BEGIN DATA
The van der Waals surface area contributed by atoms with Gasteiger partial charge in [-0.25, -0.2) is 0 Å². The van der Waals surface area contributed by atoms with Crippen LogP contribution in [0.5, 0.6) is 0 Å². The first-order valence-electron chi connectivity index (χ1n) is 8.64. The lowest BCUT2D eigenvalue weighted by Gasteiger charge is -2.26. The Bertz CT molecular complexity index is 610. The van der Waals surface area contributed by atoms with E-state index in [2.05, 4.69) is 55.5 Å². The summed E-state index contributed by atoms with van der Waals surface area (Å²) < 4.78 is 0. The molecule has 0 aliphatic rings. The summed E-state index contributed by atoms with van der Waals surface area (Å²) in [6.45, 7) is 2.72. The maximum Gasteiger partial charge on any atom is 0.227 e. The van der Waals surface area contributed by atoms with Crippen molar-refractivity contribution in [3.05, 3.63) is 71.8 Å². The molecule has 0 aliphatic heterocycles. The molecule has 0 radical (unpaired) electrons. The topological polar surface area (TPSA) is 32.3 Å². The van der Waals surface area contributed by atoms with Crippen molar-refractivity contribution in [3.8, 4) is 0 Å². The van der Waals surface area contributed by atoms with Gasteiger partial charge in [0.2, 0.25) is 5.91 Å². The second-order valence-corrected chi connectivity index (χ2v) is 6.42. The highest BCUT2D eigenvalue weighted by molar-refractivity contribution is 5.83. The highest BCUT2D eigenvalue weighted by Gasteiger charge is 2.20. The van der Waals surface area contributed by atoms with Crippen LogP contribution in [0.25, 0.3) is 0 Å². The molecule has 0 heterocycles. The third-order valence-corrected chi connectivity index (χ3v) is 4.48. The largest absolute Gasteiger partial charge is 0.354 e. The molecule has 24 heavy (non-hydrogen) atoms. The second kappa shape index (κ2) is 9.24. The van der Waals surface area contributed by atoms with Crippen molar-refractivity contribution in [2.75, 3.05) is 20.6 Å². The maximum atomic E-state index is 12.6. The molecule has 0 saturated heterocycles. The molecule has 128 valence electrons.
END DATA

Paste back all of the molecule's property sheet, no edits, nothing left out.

The van der Waals surface area contributed by atoms with Gasteiger partial charge in [-0.25, -0.2) is 0 Å². The van der Waals surface area contributed by atoms with Crippen LogP contribution in [0.5, 0.6) is 0 Å². The first-order valence-electron chi connectivity index (χ1n) is 8.64. The lowest BCUT2D eigenvalue weighted by Gasteiger charge is -2.26. The Bertz CT molecular complexity index is 610. The van der Waals surface area contributed by atoms with E-state index in [2.05, 4.69) is 55.5 Å². The summed E-state index contributed by atoms with van der Waals surface area (Å²) < 4.78 is 0. The molecule has 0 aliphatic rings. The summed E-state index contributed by atoms with van der Waals surface area (Å²) in [6.45, 7) is 2.72. The maximum Gasteiger partial charge on any atom is 0.227 e. The van der Waals surface area contributed by atoms with Crippen molar-refractivity contribution in [3.05, 3.63) is 71.8 Å². The molecule has 0 aliphatic heterocycles. The molecule has 0 radical (unpaired) electrons. The topological polar surface area (TPSA) is 32.3 Å². The van der Waals surface area contributed by atoms with Crippen molar-refractivity contribution in [3.8, 4) is 0 Å². The van der Waals surface area contributed by atoms with Gasteiger partial charge in [0.2, 0.25) is 5.91 Å². The second-order valence-corrected chi connectivity index (χ2v) is 6.42. The highest BCUT2D eigenvalue weighted by molar-refractivity contribution is 5.83. The highest BCUT2D eigenvalue weighted by Gasteiger charge is 2.20. The van der Waals surface area contributed by atoms with Crippen LogP contribution in [0.25, 0.3) is 0 Å². The molecule has 0 heterocycles. The third-order valence-corrected chi connectivity index (χ3v) is 4.48. The largest absolute Gasteiger partial charge is 0.354 e. The molecule has 24 heavy (non-hydrogen) atoms. The second kappa shape index (κ2) is 9.24. The van der Waals surface area contributed by atoms with Crippen molar-refractivity contribution in [2.75, 3.05) is 20.6 Å². The maximum atomic E-state index is 12.6. The molecule has 0 saturated heterocycles. The molecule has 128 valence electrons.